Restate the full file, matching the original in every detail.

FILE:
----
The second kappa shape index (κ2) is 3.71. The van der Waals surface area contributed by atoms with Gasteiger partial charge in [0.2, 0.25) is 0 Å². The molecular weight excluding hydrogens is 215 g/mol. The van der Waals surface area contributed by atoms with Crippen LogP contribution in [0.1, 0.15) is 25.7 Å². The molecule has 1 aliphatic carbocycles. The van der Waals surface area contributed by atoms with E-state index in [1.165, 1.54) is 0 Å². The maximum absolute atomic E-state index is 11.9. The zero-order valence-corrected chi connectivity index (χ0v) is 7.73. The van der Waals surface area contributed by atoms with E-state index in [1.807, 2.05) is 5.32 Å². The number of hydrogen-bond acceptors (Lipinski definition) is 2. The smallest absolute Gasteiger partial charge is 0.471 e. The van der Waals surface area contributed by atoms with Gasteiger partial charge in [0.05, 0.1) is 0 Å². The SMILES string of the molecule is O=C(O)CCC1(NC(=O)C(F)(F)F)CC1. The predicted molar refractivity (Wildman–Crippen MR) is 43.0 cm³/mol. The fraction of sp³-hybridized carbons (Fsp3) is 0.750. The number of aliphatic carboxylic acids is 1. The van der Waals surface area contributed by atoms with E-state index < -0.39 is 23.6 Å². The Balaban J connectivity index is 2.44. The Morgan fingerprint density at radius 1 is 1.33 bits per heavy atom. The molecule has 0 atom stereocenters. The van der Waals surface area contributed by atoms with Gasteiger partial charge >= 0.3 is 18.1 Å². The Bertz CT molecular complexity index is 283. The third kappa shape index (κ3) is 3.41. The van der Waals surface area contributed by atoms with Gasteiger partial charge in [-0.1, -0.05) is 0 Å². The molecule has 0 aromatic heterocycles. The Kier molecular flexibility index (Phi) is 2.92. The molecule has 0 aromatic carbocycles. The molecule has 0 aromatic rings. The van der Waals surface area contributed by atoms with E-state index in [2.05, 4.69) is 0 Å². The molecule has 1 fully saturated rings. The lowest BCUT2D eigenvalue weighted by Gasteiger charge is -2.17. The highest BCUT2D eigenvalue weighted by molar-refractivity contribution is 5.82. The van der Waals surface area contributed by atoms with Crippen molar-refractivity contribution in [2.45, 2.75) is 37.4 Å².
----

The second kappa shape index (κ2) is 3.71. The van der Waals surface area contributed by atoms with Gasteiger partial charge in [0.2, 0.25) is 0 Å². The molecular weight excluding hydrogens is 215 g/mol. The van der Waals surface area contributed by atoms with Crippen LogP contribution in [0.1, 0.15) is 25.7 Å². The molecule has 1 aliphatic carbocycles. The van der Waals surface area contributed by atoms with E-state index in [1.165, 1.54) is 0 Å². The maximum absolute atomic E-state index is 11.9. The zero-order valence-corrected chi connectivity index (χ0v) is 7.73. The van der Waals surface area contributed by atoms with E-state index in [1.807, 2.05) is 5.32 Å². The number of hydrogen-bond acceptors (Lipinski definition) is 2. The smallest absolute Gasteiger partial charge is 0.471 e. The van der Waals surface area contributed by atoms with Gasteiger partial charge in [0.05, 0.1) is 0 Å². The SMILES string of the molecule is O=C(O)CCC1(NC(=O)C(F)(F)F)CC1. The predicted molar refractivity (Wildman–Crippen MR) is 43.0 cm³/mol. The fraction of sp³-hybridized carbons (Fsp3) is 0.750. The number of aliphatic carboxylic acids is 1. The van der Waals surface area contributed by atoms with E-state index < -0.39 is 23.6 Å². The Balaban J connectivity index is 2.44. The Morgan fingerprint density at radius 1 is 1.33 bits per heavy atom. The molecule has 0 atom stereocenters. The van der Waals surface area contributed by atoms with Gasteiger partial charge >= 0.3 is 18.1 Å². The Bertz CT molecular complexity index is 283. The third kappa shape index (κ3) is 3.41. The van der Waals surface area contributed by atoms with Gasteiger partial charge in [-0.1, -0.05) is 0 Å². The molecule has 0 aromatic heterocycles. The Kier molecular flexibility index (Phi) is 2.92. The molecule has 0 aromatic carbocycles. The molecule has 0 aromatic rings. The van der Waals surface area contributed by atoms with E-state index in [2.05, 4.69) is 0 Å². The molecule has 1 fully saturated rings. The lowest BCUT2D eigenvalue weighted by Gasteiger charge is -2.17. The highest BCUT2D eigenvalue weighted by molar-refractivity contribution is 5.82. The van der Waals surface area contributed by atoms with Crippen molar-refractivity contribution in [2.45, 2.75) is 37.4 Å².